Using snRNAseq, Emont et al.[12▪▪] detected seven distinct adipocyte subpopulations within paired human abdominal SAT and VAT biopsies and noted strong depot-specific associations of adipocyte subtypes. Compared with VAT, the presence of adipocyte subpopulations in SAT that were associated with a higher expression of genes involved in TAG biosynthesis, fatty acid desaturation, and lipogenesis [12▪▪]. Whilst yet to be explored, it is possible that such depot-specific differences in adipocyte subtypes are a contributing factor to the established depot-specific differences in lipid handling and metabolism. Interestingly, whilst some similarities in the types of adipocyte subpopulations in mouse models were observed, there was an absence of depot-specific subtype enrichment as seen in humans [12▪▪]. Whilst other SVF cell types may have a good cross-species concordance, the authors suggested that adipocytes in mice do not appear to map clearly to human adipocyte subpopulations [12▪▪]. Thus, caution should be exercised when attempting to extrapolate findings from studies exploring adipocyte subtypes in murine models to humans, at least until the clinical relevance of findings from preclinical models has also been confirmed in human tissues/cells.
A recent study has demonstrated that the quality of adipocyte transcriptomic profiling may be improved by using full-length snRNAseq, which results in an enhanced gene coverage that may permit more accurate profiling and identification of adipocyte subtypes within WAT [16▪]. This work also suggested that full-length snRNAseq of whole human SAT facilitated the identification of distinct adipocyte subpopulations whilst scRNAseq using isolated adipocytes from the same sample failed to identify any distinct subpopulations. This highlighted that the latter approach may not be appropriate for the identification of adipocyte subtypes [16▪]. It is also important to consider that studies using snRNAseq are marked with inherent transcript enrichment and detection bias as nuclear transcripts do not represent the total transcriptome of a single cell. This has recently been explored and a potential normalization strategy has been proposed with the aim of removing such technical detection biases [17▪].
CHANGES IN WHITE ADIPOCYTE SUBPOPULATIONS WITH INCREASING ADIPOSITY AND IN METABOLIC DISEASE
We have highlighted evidence from snRNAseq studies supporting the existence of distinct adipocyte subtypes and potential depot-specific differences in the same individuals. However, are these subtypes altered with increasing adiposity and/or in obesity-associated metabolic diseases? Indeed, some evidence now suggests that shifts in the proportion of specific adipocyte subpopulations occur in parallel with increasing markers of adiposity and/or in the presence of metabolic disease (Table 1). In male mice, high-fat diet-induced obesity resulted in a shift from lipogenic to lipid-scavenging and stressed adipocytes with a particular downregulation of lipogenic genes in epidydimal WAT compared with lean (chow diet-fed) controls . Integrative analyses of spatially resolved and scRNAseq SAT transcriptomic data from women indicated that the presence of adipocytes with a high expression of the gene-encoding leptin, LEP (AdipoLEP) was positively associated with BMI, whilst those with a high expression of adiponectin and genes involved in glucose and lipid metabolism (AdipoPLIN) were inversely associated with BMI [15▪▪]. This study also demonstrated that short-term exposure to insulin (following a hyperinsulinemic–euglycemic clamp) induced a robust transcriptional response specifically in AdipoPLIN, which also correlated with overall insulin sensitivity [15▪▪]. These findings could suggest that the capacity of WAT to respond to insulin is determined by the presence and function of a specific adipocyte subtype rather than the overall capacity of the depot to respond to insulin per se[15▪▪]. Furthermore, these findings may indicate that shifts in adipocyte subpopulations with increasing adiposity may modify the secretion of adipokines, which are known to be associated with metabolic diseases, such as T2DM, NAFLD, and CVD [18,19].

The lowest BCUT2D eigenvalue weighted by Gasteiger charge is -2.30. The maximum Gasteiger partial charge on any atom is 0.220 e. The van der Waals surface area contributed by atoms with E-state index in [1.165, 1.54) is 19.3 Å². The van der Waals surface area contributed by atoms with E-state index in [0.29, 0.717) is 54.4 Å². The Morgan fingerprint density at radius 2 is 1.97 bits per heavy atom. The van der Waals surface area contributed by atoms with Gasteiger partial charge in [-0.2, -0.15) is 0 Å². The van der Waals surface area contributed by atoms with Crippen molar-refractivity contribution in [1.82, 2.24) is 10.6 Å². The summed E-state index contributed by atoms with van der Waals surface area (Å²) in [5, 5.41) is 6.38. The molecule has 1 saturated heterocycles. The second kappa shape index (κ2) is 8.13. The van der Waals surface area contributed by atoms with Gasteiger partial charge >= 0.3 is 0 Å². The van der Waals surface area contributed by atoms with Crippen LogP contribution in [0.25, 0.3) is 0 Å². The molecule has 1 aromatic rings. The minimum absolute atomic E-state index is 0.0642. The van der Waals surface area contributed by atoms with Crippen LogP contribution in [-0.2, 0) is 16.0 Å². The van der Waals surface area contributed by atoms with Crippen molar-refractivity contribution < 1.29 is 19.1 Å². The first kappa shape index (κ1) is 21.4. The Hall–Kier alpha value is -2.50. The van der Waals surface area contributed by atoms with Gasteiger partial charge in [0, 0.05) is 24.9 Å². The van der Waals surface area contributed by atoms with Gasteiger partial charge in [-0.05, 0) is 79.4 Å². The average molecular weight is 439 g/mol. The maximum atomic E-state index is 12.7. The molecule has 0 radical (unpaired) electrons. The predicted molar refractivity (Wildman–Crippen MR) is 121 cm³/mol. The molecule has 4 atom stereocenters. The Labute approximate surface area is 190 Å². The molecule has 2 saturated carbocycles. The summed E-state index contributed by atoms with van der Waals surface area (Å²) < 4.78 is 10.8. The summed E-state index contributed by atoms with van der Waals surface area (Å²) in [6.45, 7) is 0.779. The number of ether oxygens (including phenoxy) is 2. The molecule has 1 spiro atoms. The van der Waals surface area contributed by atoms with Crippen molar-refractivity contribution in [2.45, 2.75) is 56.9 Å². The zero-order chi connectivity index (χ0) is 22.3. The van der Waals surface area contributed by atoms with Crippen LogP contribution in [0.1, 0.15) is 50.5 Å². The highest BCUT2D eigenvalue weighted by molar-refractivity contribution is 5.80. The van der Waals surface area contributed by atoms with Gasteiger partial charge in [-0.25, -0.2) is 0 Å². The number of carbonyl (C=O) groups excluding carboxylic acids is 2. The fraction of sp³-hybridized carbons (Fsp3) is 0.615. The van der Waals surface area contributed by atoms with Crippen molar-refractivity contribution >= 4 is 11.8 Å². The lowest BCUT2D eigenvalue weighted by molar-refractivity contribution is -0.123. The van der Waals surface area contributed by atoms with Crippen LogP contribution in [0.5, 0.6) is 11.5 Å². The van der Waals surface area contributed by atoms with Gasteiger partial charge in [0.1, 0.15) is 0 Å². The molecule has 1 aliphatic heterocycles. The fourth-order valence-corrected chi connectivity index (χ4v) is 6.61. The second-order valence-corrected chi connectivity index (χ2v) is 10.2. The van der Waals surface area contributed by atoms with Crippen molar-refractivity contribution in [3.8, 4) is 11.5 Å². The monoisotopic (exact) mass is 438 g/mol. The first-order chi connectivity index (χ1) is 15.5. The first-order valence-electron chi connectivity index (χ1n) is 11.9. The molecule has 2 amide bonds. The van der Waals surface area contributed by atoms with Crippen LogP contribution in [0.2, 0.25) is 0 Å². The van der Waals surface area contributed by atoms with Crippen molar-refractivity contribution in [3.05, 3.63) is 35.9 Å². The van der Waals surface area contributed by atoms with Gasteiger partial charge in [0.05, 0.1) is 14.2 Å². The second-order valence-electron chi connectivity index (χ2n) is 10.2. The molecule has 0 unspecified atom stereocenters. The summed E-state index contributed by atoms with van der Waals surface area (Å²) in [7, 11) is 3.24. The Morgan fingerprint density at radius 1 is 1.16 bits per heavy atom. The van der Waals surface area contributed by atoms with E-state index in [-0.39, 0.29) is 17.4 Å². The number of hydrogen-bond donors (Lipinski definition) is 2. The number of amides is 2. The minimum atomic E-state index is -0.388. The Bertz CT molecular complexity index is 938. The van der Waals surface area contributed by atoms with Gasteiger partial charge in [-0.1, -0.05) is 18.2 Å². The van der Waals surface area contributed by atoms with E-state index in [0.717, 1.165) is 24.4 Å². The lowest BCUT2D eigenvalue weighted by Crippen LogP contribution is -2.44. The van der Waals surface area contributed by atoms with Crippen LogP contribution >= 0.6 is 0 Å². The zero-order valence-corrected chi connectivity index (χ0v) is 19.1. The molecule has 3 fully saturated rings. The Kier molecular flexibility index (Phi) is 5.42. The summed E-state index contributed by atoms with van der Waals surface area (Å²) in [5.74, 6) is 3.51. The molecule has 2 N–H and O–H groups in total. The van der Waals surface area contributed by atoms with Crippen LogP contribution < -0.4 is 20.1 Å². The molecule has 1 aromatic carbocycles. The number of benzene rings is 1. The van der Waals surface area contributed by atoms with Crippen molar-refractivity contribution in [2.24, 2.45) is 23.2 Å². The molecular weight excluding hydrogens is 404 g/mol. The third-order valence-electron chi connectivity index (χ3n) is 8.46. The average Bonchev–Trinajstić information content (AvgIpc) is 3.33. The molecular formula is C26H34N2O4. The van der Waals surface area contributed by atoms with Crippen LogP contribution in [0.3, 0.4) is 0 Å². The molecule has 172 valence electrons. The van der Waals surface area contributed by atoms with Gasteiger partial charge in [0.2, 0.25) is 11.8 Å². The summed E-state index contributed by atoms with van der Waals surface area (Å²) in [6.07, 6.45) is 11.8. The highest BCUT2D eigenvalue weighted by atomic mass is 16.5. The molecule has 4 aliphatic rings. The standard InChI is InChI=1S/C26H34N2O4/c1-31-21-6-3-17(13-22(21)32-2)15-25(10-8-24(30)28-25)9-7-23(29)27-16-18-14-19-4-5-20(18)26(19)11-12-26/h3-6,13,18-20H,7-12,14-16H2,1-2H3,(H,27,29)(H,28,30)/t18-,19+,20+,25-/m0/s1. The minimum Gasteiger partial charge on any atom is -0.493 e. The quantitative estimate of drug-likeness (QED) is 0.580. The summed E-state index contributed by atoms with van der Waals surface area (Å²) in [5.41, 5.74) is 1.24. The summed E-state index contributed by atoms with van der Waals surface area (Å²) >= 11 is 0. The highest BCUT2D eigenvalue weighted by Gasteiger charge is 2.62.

In WAT, adipocytes were found to be the cell type most likely to mediate the association between cellular changes in SAT with the presence of T2DM adjusted for BMI [12▪▪]. Specifically, only one adipocyte subtype (hAd7) in SAT was found to be associated with the presence of T2DM whilst only representing a small proportion (1%) of total adipocytes [12▪▪]. Despite the potential function of hAd7 being unclear, the presence of this subtype and its gene markers were found to be inversely associated with HOMA-IR, suggesting that changes in the presence of this subtype are linked to the development of T2DM and systemic insulin resistance [12▪▪]. Adipocytes were also found to be most strongly associated with BMI-adjusted waist-to-hip ratio (a measure of WAT distribution) supporting the notion that the adipocyte subtypes are likely to be depot-specific. Although not statistically significant, changes in human SAT adipocytes were also found to be associated with high-density lipoprotein (HDL) concentrations [12▪▪]. Similarly, the proportion of so-called ‘basal’ SAT adipocytes (hAd1) and changes in low-density lipoprotein (LDL) concentrations had a near-significant association and the expression of selective genes from this subtype (NRCAM, PCDH7, PEMT, and VGLL3) were positively associated with LDL concentrations in humans [12▪▪]. Such evidence could indicate that changes in the proportion and function of specific adipocyte subpopulations are associated with the development of a proatherogenic lipid profile; however, this is yet to be explored.